Taibbi argued that journalists have become isolated from some of their readers and viewers, which means they can be spectacularly wrong about events that are outside their own bubble. Taibbi pointed to the elite consensus that Donald Trump couldn’t beat Hillary Clinton in the election as proof.

“When you’re a writer, when you’re a journalist and people don’t trust you, it’s always your fault. It’s always a communication problem. I remember covering the 2016 presidential campaign, the news media couldn’t have gotten that story more wrong for longer,” said Taibbi.

Gladwell argued that it’s a misconception to believe that the media’s job is to predict the future or to always get everything right. Newspapers and magazines offer corrections when they get things wrong, which is less true of the independent or ideological media, he argued.

“There’s a weird obsession with the two of them with the notion that media occasionally gets things wrong. I wonder if they have confused the role of journalists with that of stockbrokers,” said Gladwell.

“Sometimes that means you go down some dead ends and you chase stories that don’t turn out as you want them or wish them or hope that they would turn out, but that is the nature of the business, and if that business seems uncomfortable to you, then I would suggest you should go into stockbroking,” he said.

On day one, Danielle Smith’s Alberta Sovereignty Act gets Ottawa’s attention

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At A Glance

  • The bill would allow the cabinet to direct Alberta institutions—including police forces, universities, and hospitals—to ignore federal laws, including the Criminal Code of Canada
  • “We’re not going to take anything off the table, but I’m also not looking for a fight,” said Prime Minister Justin Trudeau, who said the bill is “causing a lot of eyebrows to raise.”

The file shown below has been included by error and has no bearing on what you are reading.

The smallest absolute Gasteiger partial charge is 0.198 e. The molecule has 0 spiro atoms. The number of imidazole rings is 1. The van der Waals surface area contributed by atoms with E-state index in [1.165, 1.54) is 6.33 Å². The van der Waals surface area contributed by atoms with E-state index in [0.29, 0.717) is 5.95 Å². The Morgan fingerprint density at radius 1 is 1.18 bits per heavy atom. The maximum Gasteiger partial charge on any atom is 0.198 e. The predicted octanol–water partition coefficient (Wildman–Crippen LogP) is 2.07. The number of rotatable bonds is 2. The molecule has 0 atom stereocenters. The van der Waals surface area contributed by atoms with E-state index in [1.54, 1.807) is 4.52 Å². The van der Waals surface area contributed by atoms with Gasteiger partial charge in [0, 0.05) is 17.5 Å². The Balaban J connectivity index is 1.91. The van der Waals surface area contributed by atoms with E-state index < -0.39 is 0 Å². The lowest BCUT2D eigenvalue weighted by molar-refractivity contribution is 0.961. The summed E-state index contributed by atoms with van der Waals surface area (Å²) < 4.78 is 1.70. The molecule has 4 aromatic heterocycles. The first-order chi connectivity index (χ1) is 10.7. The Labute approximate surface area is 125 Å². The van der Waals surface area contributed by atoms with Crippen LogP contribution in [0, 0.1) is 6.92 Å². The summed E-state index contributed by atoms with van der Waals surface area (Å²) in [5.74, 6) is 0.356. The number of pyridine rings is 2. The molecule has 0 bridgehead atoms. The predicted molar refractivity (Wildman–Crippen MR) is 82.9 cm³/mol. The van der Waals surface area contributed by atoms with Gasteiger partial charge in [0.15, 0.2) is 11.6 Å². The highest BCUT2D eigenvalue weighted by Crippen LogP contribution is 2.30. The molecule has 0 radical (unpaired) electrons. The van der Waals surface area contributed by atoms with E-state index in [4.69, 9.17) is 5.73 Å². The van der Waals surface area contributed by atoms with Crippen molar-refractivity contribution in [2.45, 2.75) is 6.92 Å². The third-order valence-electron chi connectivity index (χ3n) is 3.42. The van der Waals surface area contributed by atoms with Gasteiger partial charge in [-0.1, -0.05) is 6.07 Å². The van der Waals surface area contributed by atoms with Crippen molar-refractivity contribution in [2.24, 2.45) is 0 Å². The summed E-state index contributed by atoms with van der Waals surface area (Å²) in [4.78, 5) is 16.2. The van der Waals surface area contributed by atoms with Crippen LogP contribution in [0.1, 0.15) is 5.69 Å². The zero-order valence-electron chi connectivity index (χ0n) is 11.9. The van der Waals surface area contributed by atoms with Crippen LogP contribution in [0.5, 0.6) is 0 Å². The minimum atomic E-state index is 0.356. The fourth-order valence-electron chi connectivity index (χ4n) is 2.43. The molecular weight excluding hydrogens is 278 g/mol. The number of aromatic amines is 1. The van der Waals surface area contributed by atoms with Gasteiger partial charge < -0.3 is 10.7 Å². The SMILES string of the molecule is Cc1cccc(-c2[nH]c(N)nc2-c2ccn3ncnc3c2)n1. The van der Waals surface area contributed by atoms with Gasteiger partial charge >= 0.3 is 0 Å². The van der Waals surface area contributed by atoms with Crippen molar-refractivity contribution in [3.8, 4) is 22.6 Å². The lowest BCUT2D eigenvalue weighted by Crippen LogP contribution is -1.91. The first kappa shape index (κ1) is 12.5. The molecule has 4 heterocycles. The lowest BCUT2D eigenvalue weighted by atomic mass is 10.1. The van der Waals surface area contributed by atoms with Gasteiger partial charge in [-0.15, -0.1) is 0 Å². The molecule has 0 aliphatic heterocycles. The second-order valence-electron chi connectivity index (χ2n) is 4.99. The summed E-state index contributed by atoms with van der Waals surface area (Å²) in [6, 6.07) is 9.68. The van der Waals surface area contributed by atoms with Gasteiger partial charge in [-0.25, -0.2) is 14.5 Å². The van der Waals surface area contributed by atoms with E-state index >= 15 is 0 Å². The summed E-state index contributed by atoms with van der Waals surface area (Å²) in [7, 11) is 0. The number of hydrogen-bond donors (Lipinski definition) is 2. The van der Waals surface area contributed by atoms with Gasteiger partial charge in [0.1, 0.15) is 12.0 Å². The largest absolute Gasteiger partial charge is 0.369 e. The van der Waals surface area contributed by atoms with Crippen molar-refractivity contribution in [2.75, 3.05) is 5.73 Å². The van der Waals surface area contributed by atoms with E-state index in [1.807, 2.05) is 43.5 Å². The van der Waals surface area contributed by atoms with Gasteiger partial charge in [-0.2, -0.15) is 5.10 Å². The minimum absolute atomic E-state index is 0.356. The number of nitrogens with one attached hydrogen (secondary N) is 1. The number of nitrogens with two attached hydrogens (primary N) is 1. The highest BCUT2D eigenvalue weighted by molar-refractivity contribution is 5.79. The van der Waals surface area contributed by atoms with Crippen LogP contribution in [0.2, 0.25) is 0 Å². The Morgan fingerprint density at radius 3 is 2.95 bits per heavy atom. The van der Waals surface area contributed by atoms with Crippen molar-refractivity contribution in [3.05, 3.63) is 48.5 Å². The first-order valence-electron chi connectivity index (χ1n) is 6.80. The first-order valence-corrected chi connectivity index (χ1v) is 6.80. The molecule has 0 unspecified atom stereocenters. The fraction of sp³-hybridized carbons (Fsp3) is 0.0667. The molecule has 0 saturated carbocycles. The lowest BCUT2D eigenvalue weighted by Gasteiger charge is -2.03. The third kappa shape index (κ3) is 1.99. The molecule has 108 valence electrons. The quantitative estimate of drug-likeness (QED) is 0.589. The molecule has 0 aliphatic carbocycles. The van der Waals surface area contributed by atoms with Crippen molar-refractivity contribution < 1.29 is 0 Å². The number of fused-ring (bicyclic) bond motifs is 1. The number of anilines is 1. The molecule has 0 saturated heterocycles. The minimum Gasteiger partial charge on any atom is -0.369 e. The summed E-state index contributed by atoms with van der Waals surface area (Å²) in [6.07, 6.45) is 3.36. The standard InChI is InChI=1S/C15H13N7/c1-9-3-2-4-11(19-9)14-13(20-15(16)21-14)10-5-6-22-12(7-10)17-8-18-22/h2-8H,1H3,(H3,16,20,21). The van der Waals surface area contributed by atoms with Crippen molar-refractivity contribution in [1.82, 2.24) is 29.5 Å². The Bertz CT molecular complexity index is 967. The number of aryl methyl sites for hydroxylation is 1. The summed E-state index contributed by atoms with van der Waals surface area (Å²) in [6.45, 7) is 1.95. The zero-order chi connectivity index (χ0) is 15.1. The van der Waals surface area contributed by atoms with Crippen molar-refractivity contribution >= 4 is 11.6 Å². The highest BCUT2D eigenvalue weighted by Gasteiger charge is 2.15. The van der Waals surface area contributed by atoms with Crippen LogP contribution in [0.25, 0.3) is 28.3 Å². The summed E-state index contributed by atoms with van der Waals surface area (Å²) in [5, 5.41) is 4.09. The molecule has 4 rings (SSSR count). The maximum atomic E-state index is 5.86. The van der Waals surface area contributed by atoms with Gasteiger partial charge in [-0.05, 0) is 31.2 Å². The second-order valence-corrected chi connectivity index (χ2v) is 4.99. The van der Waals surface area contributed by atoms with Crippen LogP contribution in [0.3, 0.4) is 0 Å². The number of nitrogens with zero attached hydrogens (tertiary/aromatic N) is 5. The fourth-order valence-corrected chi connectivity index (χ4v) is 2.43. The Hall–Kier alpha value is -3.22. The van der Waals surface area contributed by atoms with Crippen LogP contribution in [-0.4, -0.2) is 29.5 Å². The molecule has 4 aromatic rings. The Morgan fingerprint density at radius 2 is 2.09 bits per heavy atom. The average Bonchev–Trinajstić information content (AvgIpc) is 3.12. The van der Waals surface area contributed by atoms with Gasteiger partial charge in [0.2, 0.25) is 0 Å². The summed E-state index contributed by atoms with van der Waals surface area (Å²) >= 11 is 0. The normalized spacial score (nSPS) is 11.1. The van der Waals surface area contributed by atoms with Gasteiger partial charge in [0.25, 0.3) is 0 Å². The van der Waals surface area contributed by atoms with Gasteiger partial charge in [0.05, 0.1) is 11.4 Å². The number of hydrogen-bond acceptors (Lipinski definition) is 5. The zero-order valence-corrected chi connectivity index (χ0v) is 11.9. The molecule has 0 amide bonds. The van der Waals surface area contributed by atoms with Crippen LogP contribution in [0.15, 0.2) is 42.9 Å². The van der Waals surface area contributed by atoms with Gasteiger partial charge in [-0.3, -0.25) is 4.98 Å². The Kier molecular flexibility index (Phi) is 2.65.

• “An overall constitutional challenge to the act appears almost inevitable,” wrote Eric M. Adams, a professor in the University of Alberta’s Faculty of Law.

The Alberta Sovereignty Act has only made it through first reading in the legislature, but already has generated a swift tidal wave of commentary, even from its intended target in the national capital.

The bill was introduced in the legislature late on Tuesday, wordily titled The Alberta Sovereignty within a United Canada Act, and surprised some observers with its scope.

The bill would allow the cabinet to direct Alberta institutions—including police forces, universities, and hospitals—to ignore federal laws, including the Criminal Code of Canada. The legislature would activate the sovereignty act’s provisions by passing a motion declaring that an existing or anticipated federal law is unconstitutional or harmful to Albertans. What constitutes “harm” is left undefined.

Most controversially, the act also features a “Henry VIII clause,” which seems to give cabinet the power to unilaterally amend provincial laws. That provision sparked criticism from the prime minister on Wednesday.

“We know that the exceptional powers that the premier is choosing to give the Alberta government in bypassing the Alberta legislature is causing a lot of eyebrows to raise in Alberta and we’re going to see how this plays out,” said Prime Minister Justin Trudeau on Wednesday. “We’re not going to take anything off the table, but I’m also not looking for a fight.”

On Wednesday, the province pushed back on that interpretation, which had also attracted criticism from constitutional experts, saying that the bill doesn’t “permit cabinet to unilaterally amend legislation without those amendments being first authorized by the legislative assembly.”